Mahan: The Life and Work of Captain Alfred Thayer Mahan, U.S.N.

By W. D. Puleston | Go to book overview

Chapter XXXII "Types of Naval Officers"

WHILE Mahan was watching with keen interest the final outcome of the Boer War, the Boxer Rebellion, the formation of the Anglo-Japanese Alliance, and the tightening of the two great European alignments, he received many requests to interpret these events. His writing in the American press on the struggle for South Africa had attracted the attention of Leo Maxse, editor of the British National Review, and in midsummer, 1901, Maxse invited him to discuss "The Influence of the South African War upon the Prestige of the British Empire." This was Mahan's first contribution to a foreign periodical on a current problem, He had refused several previous requests from English publishers, for his primary purpose in life was to shape the ideas of his own people, and he was afraid he would lose whatever influence he might have with them if he did not confine the bulk of his writing to American publications. By the summer of 1901, however, he had created his niche in American periodicals, He had contributed from time to time to the Atlantic Monthly, Forum, North American Review, Century Magazine, "Harper's Monthly", McClure's Magazine, and the Independent, and was preparing a contribution to Scribner's. Within a decade of the appearance of his first book on sea power, he felt confident of his ability to present his views on current subjects to his own people, and more than hopeful that they would be effective with public opinion. Under such circumstances he believed he could accept Maxse's offer.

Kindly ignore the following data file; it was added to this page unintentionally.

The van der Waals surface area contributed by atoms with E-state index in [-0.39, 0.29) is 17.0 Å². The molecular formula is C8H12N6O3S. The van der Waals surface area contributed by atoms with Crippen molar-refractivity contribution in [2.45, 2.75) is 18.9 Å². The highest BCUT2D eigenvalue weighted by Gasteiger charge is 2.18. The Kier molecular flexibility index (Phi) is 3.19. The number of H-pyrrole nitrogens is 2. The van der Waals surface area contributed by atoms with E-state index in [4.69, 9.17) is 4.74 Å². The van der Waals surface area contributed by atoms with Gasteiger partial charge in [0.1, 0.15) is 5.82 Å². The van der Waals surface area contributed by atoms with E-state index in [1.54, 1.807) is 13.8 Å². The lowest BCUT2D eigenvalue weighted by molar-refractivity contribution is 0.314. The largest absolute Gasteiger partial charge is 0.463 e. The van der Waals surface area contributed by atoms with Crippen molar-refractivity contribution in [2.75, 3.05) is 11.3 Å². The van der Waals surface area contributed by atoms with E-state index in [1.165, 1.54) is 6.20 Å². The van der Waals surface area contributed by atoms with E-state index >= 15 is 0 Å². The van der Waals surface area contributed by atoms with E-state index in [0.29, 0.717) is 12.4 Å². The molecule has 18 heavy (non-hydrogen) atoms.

In October, 1901, Mahan added two other illustrious names, Hawke and Rodney, to the short biographies he had been doing for the Atlantic, and published the series

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